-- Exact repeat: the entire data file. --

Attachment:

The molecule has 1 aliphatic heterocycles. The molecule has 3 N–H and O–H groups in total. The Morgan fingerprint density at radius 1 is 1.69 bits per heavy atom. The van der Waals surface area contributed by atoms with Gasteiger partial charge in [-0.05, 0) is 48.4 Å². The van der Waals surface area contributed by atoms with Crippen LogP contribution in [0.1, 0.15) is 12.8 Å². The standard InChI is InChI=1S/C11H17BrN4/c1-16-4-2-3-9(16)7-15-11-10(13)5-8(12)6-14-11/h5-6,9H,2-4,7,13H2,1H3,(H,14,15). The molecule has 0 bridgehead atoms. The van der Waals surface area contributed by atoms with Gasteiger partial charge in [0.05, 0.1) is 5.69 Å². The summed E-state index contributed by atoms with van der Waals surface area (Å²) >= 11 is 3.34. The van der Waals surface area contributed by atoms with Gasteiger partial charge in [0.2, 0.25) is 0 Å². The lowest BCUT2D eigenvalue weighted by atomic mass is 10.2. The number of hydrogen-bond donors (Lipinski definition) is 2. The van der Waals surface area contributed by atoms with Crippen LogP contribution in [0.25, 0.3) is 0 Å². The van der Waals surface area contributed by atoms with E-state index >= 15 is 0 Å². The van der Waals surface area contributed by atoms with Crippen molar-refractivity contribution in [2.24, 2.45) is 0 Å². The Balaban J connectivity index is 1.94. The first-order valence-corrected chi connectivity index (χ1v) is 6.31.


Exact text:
The molecule has 1 aliphatic heterocycles. The molecule has 3 N–H and O–H groups in total. The Morgan fingerprint density at radius 1 is 1.69 bits per heavy atom. The van der Waals surface area contributed by atoms with Gasteiger partial charge in [-0.05, 0) is 48.4 Å². The van der Waals surface area contributed by atoms with Crippen LogP contribution in [0.1, 0.15) is 12.8 Å². The standard InChI is InChI=1S/C11H17BrN4/c1-16-4-2-3-9(16)7-15-11-10(13)5-8(12)6-14-11/h5-6,9H,2-4,7,13H2,1H3,(H,14,15). The molecule has 0 bridgehead atoms. The van der Waals surface area contributed by atoms with Gasteiger partial charge in [0.05, 0.1) is 5.69 Å². The summed E-state index contributed by atoms with van der Waals surface area (Å²) >= 11 is 3.34. The van der Waals surface area contributed by atoms with Gasteiger partial charge in [0.2, 0.25) is 0 Å². The lowest BCUT2D eigenvalue weighted by atomic mass is 10.2. The number of hydrogen-bond donors (Lipinski definition) is 2. The van der Waals surface area contributed by atoms with Crippen LogP contribution in [0.25, 0.3) is 0 Å². The van der Waals surface area contributed by atoms with E-state index >= 15 is 0 Å². The van der Waals surface area contributed by atoms with Crippen molar-refractivity contribution in [2.24, 2.45) is 0 Å². The Balaban J connectivity index is 1.94. The first-order valence-corrected chi connectivity index (χ1v) is 6.31.